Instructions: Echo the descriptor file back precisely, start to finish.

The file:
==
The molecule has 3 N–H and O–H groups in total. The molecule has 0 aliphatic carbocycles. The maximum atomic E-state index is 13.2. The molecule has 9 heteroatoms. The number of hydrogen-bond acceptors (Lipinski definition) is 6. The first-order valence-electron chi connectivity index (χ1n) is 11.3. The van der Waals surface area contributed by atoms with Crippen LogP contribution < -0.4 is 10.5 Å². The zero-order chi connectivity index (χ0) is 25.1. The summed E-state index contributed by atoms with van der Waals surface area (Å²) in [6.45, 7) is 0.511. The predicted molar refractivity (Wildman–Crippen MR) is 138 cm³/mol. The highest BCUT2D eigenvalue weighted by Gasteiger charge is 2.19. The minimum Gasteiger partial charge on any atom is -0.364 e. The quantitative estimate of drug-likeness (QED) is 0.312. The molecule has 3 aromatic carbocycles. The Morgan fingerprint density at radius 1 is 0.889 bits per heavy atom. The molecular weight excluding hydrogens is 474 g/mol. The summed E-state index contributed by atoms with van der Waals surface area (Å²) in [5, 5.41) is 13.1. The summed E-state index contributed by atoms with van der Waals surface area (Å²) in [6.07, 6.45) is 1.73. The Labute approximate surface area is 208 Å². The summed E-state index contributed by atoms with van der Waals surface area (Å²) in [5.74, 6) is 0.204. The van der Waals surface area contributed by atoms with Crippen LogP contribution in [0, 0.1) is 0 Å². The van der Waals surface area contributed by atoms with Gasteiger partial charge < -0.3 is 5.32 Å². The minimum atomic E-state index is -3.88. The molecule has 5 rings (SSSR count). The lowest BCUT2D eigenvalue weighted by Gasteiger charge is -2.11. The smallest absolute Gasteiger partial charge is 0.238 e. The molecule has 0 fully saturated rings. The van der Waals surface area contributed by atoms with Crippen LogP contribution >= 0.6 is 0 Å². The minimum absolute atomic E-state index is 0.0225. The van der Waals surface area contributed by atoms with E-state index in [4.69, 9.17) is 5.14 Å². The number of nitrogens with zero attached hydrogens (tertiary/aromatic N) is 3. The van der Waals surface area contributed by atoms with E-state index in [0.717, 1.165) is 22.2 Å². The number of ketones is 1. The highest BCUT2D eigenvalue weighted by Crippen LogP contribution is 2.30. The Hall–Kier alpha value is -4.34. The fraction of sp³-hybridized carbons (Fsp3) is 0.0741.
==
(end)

The molecule has 3 N–H and O–H groups in total. The molecule has 0 aliphatic carbocycles. The maximum atomic E-state index is 13.2. The molecule has 9 heteroatoms. The number of hydrogen-bond acceptors (Lipinski definition) is 6. The first-order valence-electron chi connectivity index (χ1n) is 11.3. The van der Waals surface area contributed by atoms with Crippen LogP contribution < -0.4 is 10.5 Å². The zero-order chi connectivity index (χ0) is 25.1. The summed E-state index contributed by atoms with van der Waals surface area (Å²) in [6.45, 7) is 0.511. The predicted molar refractivity (Wildman–Crippen MR) is 138 cm³/mol. The highest BCUT2D eigenvalue weighted by Gasteiger charge is 2.19. The minimum Gasteiger partial charge on any atom is -0.364 e. The quantitative estimate of drug-likeness (QED) is 0.312. The molecule has 3 aromatic carbocycles. The Morgan fingerprint density at radius 1 is 0.889 bits per heavy atom. The molecular weight excluding hydrogens is 474 g/mol. The summed E-state index contributed by atoms with van der Waals surface area (Å²) in [5, 5.41) is 13.1. The summed E-state index contributed by atoms with van der Waals surface area (Å²) in [6.07, 6.45) is 1.73. The Labute approximate surface area is 208 Å². The summed E-state index contributed by atoms with van der Waals surface area (Å²) in [5.74, 6) is 0.204. The van der Waals surface area contributed by atoms with Crippen LogP contribution in [0, 0.1) is 0 Å². The van der Waals surface area contributed by atoms with Gasteiger partial charge < -0.3 is 5.32 Å². The minimum atomic E-state index is -3.88. The molecule has 5 rings (SSSR count). The lowest BCUT2D eigenvalue weighted by Gasteiger charge is -2.11. The smallest absolute Gasteiger partial charge is 0.238 e. The molecule has 0 fully saturated rings. The van der Waals surface area contributed by atoms with Crippen LogP contribution >= 0.6 is 0 Å². The minimum absolute atomic E-state index is 0.0225. The van der Waals surface area contributed by atoms with E-state index in [4.69, 9.17) is 5.14 Å². The number of nitrogens with zero attached hydrogens (tertiary/aromatic N) is 3. The van der Waals surface area contributed by atoms with E-state index in [0.717, 1.165) is 22.2 Å². The number of ketones is 1. The highest BCUT2D eigenvalue weighted by Crippen LogP contribution is 2.30. The Hall–Kier alpha value is -4.34. The fraction of sp³-hybridized carbons (Fsp3) is 0.0741.